The Scotsman on Quad musical

Brian Cady brianinatlanta2001 at
Thu May 28 11:09:26 UTC 2009 

Theatre review: Quadrophenia
Published Date: 28 May 2009 


ADAPTING Pete Townshend's iconic rock opera for the stage was always going to prove a maddening enterprise, yet amidst a haze of dry ice and nostalgia, Quadrophenia's spirit of inter-generational axe-grinding survives in this new production. 

Familiarity with The Who's landmark 1973 album will benefit anyone seeking to follow Jeff Young, John O'Hara and Tom Critchley's faithful dedication to their source material, but fans of the straightforwardly plotted film version may find this a challenging departure. Young and his fellow scribes have, incredibly, all but junked the scooters, while the mods' clashes with rockers and hedonistic pill-popping are chiefly held back until the second act.

Instead, the opera foregrounds Townshend's vision of Jimmy as four conflicting personalities – the tough guy, the romantic, the lunatic and the hypocrite – supposedly a distillation of Roger Daltrey, John Entwistle, Keith Moon and Townshend respectively and each played by a different actor. Setting aside structural imbalance and crossover of these character traits-cum-roles, which encourage recurring thoughts of "which Jimmy is dominating now?" the net result is waves of intense adolescent angst.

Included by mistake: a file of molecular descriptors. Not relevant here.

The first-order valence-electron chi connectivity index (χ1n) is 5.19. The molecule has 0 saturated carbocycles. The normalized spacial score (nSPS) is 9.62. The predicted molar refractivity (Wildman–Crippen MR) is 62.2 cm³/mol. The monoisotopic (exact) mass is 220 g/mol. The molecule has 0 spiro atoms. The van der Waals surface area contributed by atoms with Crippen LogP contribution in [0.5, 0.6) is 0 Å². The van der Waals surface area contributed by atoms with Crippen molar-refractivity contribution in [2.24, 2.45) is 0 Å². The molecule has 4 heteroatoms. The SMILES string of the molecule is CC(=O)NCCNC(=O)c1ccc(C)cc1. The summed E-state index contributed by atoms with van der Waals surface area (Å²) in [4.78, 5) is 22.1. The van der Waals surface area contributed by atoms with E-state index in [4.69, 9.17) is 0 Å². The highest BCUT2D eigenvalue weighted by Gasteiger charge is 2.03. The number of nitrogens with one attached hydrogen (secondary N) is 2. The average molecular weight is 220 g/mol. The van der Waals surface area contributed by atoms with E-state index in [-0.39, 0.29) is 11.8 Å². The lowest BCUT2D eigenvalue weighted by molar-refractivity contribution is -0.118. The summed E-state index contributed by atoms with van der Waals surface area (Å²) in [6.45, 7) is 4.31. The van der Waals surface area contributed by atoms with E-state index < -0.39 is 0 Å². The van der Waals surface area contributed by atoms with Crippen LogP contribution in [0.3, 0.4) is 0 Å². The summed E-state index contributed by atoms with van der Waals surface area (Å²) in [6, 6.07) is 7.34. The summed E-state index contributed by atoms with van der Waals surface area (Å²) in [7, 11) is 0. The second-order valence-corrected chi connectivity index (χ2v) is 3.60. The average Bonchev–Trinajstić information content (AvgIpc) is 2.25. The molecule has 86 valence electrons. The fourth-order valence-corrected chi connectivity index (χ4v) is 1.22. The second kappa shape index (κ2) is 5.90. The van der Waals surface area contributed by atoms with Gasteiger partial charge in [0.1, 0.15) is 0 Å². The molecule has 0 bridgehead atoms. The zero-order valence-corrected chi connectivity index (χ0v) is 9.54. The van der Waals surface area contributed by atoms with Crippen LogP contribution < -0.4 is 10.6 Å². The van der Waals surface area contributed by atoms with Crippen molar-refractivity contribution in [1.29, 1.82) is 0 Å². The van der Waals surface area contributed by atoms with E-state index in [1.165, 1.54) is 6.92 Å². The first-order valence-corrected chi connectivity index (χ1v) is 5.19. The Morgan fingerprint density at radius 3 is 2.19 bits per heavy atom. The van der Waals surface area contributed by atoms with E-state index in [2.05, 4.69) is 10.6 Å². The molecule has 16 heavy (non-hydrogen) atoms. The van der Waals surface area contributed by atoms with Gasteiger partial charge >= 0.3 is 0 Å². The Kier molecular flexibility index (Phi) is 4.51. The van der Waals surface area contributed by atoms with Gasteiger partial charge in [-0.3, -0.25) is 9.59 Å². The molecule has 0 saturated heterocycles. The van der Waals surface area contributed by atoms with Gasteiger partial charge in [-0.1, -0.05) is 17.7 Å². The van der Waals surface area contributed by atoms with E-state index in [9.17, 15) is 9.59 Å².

Naturally, it doesn't hurt that these are borne on Townshend's magnificent chords and the music dominates, though, in a populist sop, Who classics My Generation and Substitute have been added to lend the first half greater punch. After some initially wayward sound levels, the young cast apply themselves with controlled vigour and the lack of spoken-word exposition affords an intriguing importance to their movement. Happily, the production all but escapes the smug swagger of Quadrophenia's mid-90s veneration by the Loaded generation, though it does succumb to the charge levelled at Townshend that he might take himself too seriously.

 -Brian in Atlanta
The Who This Month! 


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